An Evaluation of Remotely Sensed and In Situ Data Sufficiency for SGMA-Scale...

Kim, K. H., Z. Liu, M. Rodell, H. Beaudoing, E. Massoud, J. Kitchens, M. Dudek, P. Saylor, F. Corcoran, and J. T. Reager (2020), An Evaluation of Remotely Sensed and In Situ Data Sufficiency for SGMA-Scale Groundwater Studies in the Central Valley, California, Journal of the American Water Resources Association, 1-11, doi:10.1111/1752-1688.12898.

California’s Central Valley aquifer is a critical freshwater resource for the state, providing drinking water to 6.5 million residents and irrigation water for more than half of the nation’s produce. Increasing demands have led to a steady decline of aquifer water levels, leading to irreversible compaction and land subsidence. The Sustainable Groundwater Management Act of California (SGMA), instituted in 2014, requires highpriority regions to establish sustainability plans by 2020–2022 that mitigate groundwater depletion and land subsidence. Many regions within the Central Valley lack groundwater monitoring wells or continuous well data, rendering in situ monitoring challenging. When combined with other data, National Aeronautics and Space Administration’s Gravity Recovery and Climate Experiment (GRACE) and GRACE Follow-On missions provide valuable information about groundwater storage changes at a subbasin scale. Interferometric Synthetic Aperture Radar measurements can map land subsidence, and Global Positioning System can be used to estimate crustal uplift. Yet, all of these measurements have differences in resolution, coverage, discretization, and record length. Here we assess the various datasets that are potentially useful for Central Valley subbasin groundwater monitoring and provide an analysis of gaps and other issues in regard to their suitability for SGMA-related analysis. Finally, we offer the next steps and recommendations on data treatment and integration.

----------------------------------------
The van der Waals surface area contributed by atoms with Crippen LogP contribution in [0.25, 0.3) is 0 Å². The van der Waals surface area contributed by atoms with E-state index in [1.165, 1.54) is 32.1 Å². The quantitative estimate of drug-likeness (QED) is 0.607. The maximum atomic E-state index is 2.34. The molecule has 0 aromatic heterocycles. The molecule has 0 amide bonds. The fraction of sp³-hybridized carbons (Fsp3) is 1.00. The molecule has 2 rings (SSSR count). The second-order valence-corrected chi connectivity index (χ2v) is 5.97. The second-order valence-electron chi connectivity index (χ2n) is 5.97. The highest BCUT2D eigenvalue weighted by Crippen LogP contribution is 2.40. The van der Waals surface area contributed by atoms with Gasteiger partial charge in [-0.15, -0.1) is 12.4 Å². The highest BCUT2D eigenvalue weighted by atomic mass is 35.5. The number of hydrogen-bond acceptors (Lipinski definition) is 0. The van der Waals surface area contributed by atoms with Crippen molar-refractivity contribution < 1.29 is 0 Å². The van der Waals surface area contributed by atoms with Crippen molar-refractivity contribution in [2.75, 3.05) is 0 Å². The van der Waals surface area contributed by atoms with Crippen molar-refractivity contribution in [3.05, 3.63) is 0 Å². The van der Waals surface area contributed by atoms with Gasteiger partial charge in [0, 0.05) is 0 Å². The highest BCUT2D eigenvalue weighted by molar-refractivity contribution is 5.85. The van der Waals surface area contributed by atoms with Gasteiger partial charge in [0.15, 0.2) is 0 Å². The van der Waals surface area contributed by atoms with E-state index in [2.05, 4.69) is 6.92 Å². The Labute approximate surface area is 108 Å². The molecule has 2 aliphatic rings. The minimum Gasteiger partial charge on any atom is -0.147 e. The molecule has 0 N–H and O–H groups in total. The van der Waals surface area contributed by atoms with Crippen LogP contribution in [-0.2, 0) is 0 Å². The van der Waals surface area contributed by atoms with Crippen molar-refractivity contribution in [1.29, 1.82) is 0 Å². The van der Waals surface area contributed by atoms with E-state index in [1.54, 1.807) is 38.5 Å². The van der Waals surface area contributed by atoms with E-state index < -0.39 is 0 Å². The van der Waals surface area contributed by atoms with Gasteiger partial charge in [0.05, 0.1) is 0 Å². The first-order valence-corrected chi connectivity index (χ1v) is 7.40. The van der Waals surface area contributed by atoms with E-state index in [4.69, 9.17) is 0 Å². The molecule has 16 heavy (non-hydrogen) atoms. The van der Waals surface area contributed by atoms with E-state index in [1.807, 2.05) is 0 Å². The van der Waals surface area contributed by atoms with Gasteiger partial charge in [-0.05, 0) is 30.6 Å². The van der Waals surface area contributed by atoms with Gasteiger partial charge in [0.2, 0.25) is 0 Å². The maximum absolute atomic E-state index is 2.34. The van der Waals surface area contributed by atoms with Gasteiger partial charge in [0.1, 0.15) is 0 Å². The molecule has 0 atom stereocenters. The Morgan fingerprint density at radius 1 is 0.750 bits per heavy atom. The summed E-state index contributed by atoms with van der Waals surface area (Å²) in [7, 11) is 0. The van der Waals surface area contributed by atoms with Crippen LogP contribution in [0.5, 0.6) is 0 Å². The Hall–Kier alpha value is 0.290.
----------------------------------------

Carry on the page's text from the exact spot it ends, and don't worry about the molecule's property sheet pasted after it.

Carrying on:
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Research Program: 
Applied Sciences Program (ASP)
Earth Surface & Interior Program (ESI)
Funding Sources: 
Grace, Grace-FO Science Team, Earth Surface & Interior, Applied Science